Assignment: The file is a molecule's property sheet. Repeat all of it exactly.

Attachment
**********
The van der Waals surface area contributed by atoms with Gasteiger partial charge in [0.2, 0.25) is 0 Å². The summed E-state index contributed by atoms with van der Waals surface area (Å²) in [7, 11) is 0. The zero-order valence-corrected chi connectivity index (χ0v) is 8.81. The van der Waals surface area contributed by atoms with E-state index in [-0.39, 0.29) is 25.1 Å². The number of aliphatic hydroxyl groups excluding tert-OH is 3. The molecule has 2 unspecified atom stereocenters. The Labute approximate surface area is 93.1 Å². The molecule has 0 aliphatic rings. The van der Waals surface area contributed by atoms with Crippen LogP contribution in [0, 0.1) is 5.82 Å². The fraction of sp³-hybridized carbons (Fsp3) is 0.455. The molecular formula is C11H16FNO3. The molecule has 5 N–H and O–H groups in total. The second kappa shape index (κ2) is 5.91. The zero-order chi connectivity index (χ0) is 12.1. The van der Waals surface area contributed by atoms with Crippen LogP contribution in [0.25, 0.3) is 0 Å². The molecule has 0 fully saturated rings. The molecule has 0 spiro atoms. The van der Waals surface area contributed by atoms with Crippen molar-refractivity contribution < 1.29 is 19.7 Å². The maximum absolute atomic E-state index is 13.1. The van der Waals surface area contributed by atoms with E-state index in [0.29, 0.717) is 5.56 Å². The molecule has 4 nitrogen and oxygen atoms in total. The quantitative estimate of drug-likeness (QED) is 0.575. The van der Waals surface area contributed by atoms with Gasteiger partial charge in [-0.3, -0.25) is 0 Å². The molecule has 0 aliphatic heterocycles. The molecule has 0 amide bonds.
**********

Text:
The van der Waals surface area contributed by atoms with Gasteiger partial charge in [0.2, 0.25) is 0 Å². The summed E-state index contributed by atoms with van der Waals surface area (Å²) in [7, 11) is 0. The zero-order valence-corrected chi connectivity index (χ0v) is 8.81. The van der Waals surface area contributed by atoms with E-state index in [-0.39, 0.29) is 25.1 Å². The number of aliphatic hydroxyl groups excluding tert-OH is 3. The molecule has 2 unspecified atom stereocenters. The Labute approximate surface area is 93.1 Å². The molecule has 0 aliphatic rings. The van der Waals surface area contributed by atoms with Crippen LogP contribution in [0, 0.1) is 5.82 Å². The fraction of sp³-hybridized carbons (Fsp3) is 0.455. The molecular formula is C11H16FNO3. The molecule has 5 N–H and O–H groups in total. The second kappa shape index (κ2) is 5.91. The zero-order chi connectivity index (χ0) is 12.1. The van der Waals surface area contributed by atoms with Crippen LogP contribution in [0.25, 0.3) is 0 Å². The molecule has 0 fully saturated rings. The molecule has 0 spiro atoms. The van der Waals surface area contributed by atoms with Crippen molar-refractivity contribution < 1.29 is 19.7 Å². The maximum absolute atomic E-state index is 13.1. The van der Waals surface area contributed by atoms with E-state index in [0.29, 0.717) is 5.56 Å². The molecule has 4 nitrogen and oxygen atoms in total. The quantitative estimate of drug-likeness (QED) is 0.575. The van der Waals surface area contributed by atoms with Gasteiger partial charge in [-0.3, -0.25) is 0 Å². The molecule has 0 aliphatic heterocycles. The molecule has 0 amide bonds.